Report on meeting:


PRESS RELEASE June 27, 2017

British in Europe*, the largest coalition of UK citizens groups in Europe, warns that the government needs to do more to protect the futures of 1.2 million UK citizens in the EU with its offer on citizens rights published on Monday. 

British in Europe Chair Jane Golding said:
“Apart from the fact that paper makes very few detailed mentions of UK citizens in Europe – even though we represent by far the largest national group of people who will be impacted by the citizens rights deal the government strategy is clearly putting our future rights at risk. It insists on both reciprocity and on restricting some of the current rights of EU citizens living in the UK. That means that the EU may well respond with measures to restrict some of our current rights too. That would be the exact opposite to Theresa May’s stated intention to use reciprocity in order to protect those rights.
“Our meetings with DExEU officials and ministers on Monday were constructive – but we believe the UK government must do a lot more to show that it takes seriously its duty of care and protection to 1.2m UK citizens in Europe. Otherwise we run the risk of being the sacrificial lambs of Brexit, while the government focuses instead on immigration arrangements for EU citizens already in the UK.”
The UK government’s offer lacks clarity in comparison to the detailed EU offer published end May. There is very little here about what Theresa May actually wants to achieve for us and how our rights should be protected, despite the UK Government emphasising all along that they wanted to protect the rights of British citizens living in the EU. Since we are the biggest national group, more than 1.2 million, affected by Brexit, the Government needs to think carefully about how its offer to EU citizens in the UK may impact the offer that UK citizens already have on the table from the EU."
“In our view, to suggest that any offer made by either side would be generous is simply wrong - all we want and EU citizens in the UK want is to keep the status quo and get on with our lives. It is a matter of justice - people made lives, careers and founded families in other countries in good faith and with the legitimate expectation that the rules would remain the same for the rest of their lives. People have had their lives on hold now for a year. Until there is final deal, and that deal is ring fenced from the other issues so that whatever happens in the negotiations, it will stand, we won’t be able to sleep at night and will still be bargaining chips.”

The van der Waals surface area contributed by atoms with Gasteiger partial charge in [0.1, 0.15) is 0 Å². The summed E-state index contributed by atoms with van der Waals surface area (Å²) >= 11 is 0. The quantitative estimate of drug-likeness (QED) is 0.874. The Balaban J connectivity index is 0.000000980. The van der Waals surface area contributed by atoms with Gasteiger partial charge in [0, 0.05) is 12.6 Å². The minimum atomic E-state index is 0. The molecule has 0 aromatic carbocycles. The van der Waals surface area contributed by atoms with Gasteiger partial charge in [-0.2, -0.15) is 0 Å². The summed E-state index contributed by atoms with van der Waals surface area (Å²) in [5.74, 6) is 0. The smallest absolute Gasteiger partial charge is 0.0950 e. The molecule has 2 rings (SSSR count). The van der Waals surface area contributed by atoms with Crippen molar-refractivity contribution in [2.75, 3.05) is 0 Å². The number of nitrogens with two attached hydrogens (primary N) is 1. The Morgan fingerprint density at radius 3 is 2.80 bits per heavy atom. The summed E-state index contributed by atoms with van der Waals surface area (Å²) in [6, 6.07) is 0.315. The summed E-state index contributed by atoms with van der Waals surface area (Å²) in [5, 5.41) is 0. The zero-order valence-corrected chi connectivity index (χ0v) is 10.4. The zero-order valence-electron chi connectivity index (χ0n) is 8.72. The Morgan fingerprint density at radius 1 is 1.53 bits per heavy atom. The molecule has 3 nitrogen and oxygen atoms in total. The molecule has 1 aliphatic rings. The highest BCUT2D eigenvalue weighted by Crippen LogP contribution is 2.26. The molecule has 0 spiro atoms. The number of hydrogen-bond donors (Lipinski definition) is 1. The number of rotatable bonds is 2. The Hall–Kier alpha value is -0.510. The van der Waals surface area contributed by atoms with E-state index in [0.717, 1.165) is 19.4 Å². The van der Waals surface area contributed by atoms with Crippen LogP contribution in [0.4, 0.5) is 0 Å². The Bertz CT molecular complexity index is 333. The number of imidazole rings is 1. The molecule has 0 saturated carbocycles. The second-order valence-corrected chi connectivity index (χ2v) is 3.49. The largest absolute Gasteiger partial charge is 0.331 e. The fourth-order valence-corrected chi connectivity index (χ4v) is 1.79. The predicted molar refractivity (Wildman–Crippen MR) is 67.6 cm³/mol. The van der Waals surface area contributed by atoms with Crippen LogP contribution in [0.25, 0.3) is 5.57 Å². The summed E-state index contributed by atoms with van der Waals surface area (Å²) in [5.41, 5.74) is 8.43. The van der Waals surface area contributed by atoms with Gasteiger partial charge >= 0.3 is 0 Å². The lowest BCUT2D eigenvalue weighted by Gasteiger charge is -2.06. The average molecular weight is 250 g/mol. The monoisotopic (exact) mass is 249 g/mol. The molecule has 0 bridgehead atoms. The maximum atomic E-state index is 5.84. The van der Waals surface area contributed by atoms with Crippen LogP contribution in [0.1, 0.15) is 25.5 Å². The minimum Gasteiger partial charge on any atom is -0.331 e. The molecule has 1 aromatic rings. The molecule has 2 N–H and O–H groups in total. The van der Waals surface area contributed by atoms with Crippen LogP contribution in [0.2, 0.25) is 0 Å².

“British in Europe has been working hard behind the scenes to ensure that UK citizens in the EU – those who will be at the forefront of our future relationship with Europe – are treated fairly. While the government was passing Article 50 and holding elections, we were consulting with the EU over their negotiating stance, which was improved to take in several of our suggestions. We have also been keeping DExEU officials and ministers up-to-date about our needs and concerns. We hope to continue that relationship in

order to help the government carry out its stated mission to protect the futures of UK citizens living in the EU.”
British in Europe Deputy Chair, Fiona Godfrey, who also attended the meeting with ministers on Monday added: